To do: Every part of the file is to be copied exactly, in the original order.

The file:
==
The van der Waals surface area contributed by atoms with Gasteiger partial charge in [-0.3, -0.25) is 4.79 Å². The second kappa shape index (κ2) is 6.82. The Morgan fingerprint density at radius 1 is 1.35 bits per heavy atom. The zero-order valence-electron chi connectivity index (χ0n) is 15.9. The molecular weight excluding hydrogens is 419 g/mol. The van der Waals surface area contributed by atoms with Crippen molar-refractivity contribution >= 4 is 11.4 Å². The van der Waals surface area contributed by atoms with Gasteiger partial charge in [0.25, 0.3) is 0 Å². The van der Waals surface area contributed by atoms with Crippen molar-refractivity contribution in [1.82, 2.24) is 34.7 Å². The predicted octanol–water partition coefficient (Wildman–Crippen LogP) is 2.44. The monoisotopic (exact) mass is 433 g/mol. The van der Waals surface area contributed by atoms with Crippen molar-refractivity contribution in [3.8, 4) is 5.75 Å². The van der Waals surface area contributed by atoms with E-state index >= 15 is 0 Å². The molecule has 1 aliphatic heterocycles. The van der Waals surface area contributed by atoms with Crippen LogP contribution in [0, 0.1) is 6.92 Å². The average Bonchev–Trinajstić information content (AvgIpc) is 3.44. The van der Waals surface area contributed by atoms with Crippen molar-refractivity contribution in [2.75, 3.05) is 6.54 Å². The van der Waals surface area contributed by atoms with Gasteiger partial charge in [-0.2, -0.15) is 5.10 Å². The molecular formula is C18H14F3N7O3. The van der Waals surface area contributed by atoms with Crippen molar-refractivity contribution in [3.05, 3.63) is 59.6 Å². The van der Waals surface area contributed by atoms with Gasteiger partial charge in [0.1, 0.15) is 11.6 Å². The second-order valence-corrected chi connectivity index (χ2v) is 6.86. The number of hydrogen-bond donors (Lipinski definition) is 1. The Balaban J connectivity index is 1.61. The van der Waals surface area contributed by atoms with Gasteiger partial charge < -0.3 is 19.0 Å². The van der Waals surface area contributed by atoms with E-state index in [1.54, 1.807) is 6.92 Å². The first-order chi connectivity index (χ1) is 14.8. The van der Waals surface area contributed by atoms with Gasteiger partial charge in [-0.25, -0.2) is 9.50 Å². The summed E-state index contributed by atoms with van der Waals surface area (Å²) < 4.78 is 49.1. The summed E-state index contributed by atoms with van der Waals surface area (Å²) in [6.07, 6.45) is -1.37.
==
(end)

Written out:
The van der Waals surface area contributed by atoms with Gasteiger partial charge in [-0.3, -0.25) is 4.79 Å². The second kappa shape index (κ2) is 6.82. The Morgan fingerprint density at radius 1 is 1.35 bits per heavy atom. The zero-order valence-electron chi connectivity index (χ0n) is 15.9. The molecular weight excluding hydrogens is 419 g/mol. The van der Waals surface area contributed by atoms with Crippen molar-refractivity contribution >= 4 is 11.4 Å². The van der Waals surface area contributed by atoms with Gasteiger partial charge in [0.25, 0.3) is 0 Å². The van der Waals surface area contributed by atoms with Crippen molar-refractivity contribution in [1.82, 2.24) is 34.7 Å². The predicted octanol–water partition coefficient (Wildman–Crippen LogP) is 2.44. The monoisotopic (exact) mass is 433 g/mol. The van der Waals surface area contributed by atoms with Crippen molar-refractivity contribution in [3.8, 4) is 5.75 Å². The van der Waals surface area contributed by atoms with E-state index >= 15 is 0 Å². The molecule has 1 aliphatic heterocycles. The van der Waals surface area contributed by atoms with Crippen LogP contribution in [0, 0.1) is 6.92 Å². The average Bonchev–Trinajstić information content (AvgIpc) is 3.44. The van der Waals surface area contributed by atoms with Crippen molar-refractivity contribution in [2.75, 3.05) is 6.54 Å². The van der Waals surface area contributed by atoms with Gasteiger partial charge in [-0.2, -0.15) is 5.10 Å². The molecular formula is C18H14F3N7O3. The van der Waals surface area contributed by atoms with Crippen molar-refractivity contribution in [3.05, 3.63) is 59.6 Å². The van der Waals surface area contributed by atoms with Gasteiger partial charge in [0.1, 0.15) is 11.6 Å². The second-order valence-corrected chi connectivity index (χ2v) is 6.86. The number of hydrogen-bond donors (Lipinski definition) is 1. The Balaban J connectivity index is 1.61. The van der Waals surface area contributed by atoms with Gasteiger partial charge < -0.3 is 19.0 Å². The van der Waals surface area contributed by atoms with E-state index in [1.54, 1.807) is 6.92 Å². The first-order chi connectivity index (χ1) is 14.8. The van der Waals surface area contributed by atoms with Gasteiger partial charge in [-0.25, -0.2) is 9.50 Å². The summed E-state index contributed by atoms with van der Waals surface area (Å²) < 4.78 is 49.1. The summed E-state index contributed by atoms with van der Waals surface area (Å²) in [6.07, 6.45) is -1.37.